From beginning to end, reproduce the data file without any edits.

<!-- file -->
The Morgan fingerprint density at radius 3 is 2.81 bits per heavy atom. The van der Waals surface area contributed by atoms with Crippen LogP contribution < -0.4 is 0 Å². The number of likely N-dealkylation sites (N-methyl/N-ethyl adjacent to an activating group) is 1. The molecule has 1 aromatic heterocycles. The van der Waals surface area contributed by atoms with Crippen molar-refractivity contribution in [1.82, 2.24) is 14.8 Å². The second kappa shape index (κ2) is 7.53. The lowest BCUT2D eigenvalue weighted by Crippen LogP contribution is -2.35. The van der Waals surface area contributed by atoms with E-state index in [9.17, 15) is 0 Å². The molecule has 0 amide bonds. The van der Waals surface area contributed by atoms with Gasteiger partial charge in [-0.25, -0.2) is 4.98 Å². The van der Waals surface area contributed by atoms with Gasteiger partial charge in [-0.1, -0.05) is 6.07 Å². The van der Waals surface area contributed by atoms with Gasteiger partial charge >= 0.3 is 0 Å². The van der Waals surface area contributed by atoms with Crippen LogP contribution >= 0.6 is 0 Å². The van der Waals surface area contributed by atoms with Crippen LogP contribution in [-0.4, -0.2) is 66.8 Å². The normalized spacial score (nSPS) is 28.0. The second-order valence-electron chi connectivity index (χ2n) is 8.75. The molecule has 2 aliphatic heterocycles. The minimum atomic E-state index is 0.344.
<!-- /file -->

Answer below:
The Morgan fingerprint density at radius 3 is 2.81 bits per heavy atom. The van der Waals surface area contributed by atoms with Crippen LogP contribution < -0.4 is 0 Å². The number of likely N-dealkylation sites (N-methyl/N-ethyl adjacent to an activating group) is 1. The molecule has 1 aromatic heterocycles. The van der Waals surface area contributed by atoms with Crippen molar-refractivity contribution in [1.82, 2.24) is 14.8 Å². The second kappa shape index (κ2) is 7.53. The lowest BCUT2D eigenvalue weighted by Crippen LogP contribution is -2.35. The van der Waals surface area contributed by atoms with E-state index in [9.17, 15) is 0 Å². The molecule has 0 amide bonds. The van der Waals surface area contributed by atoms with Gasteiger partial charge in [-0.25, -0.2) is 4.98 Å². The van der Waals surface area contributed by atoms with Gasteiger partial charge in [-0.1, -0.05) is 6.07 Å². The van der Waals surface area contributed by atoms with Gasteiger partial charge >= 0.3 is 0 Å². The van der Waals surface area contributed by atoms with Crippen LogP contribution >= 0.6 is 0 Å². The van der Waals surface area contributed by atoms with Crippen LogP contribution in [-0.4, -0.2) is 66.8 Å². The normalized spacial score (nSPS) is 28.0. The second-order valence-electron chi connectivity index (χ2n) is 8.75. The molecule has 2 aliphatic heterocycles. The minimum atomic E-state index is 0.344.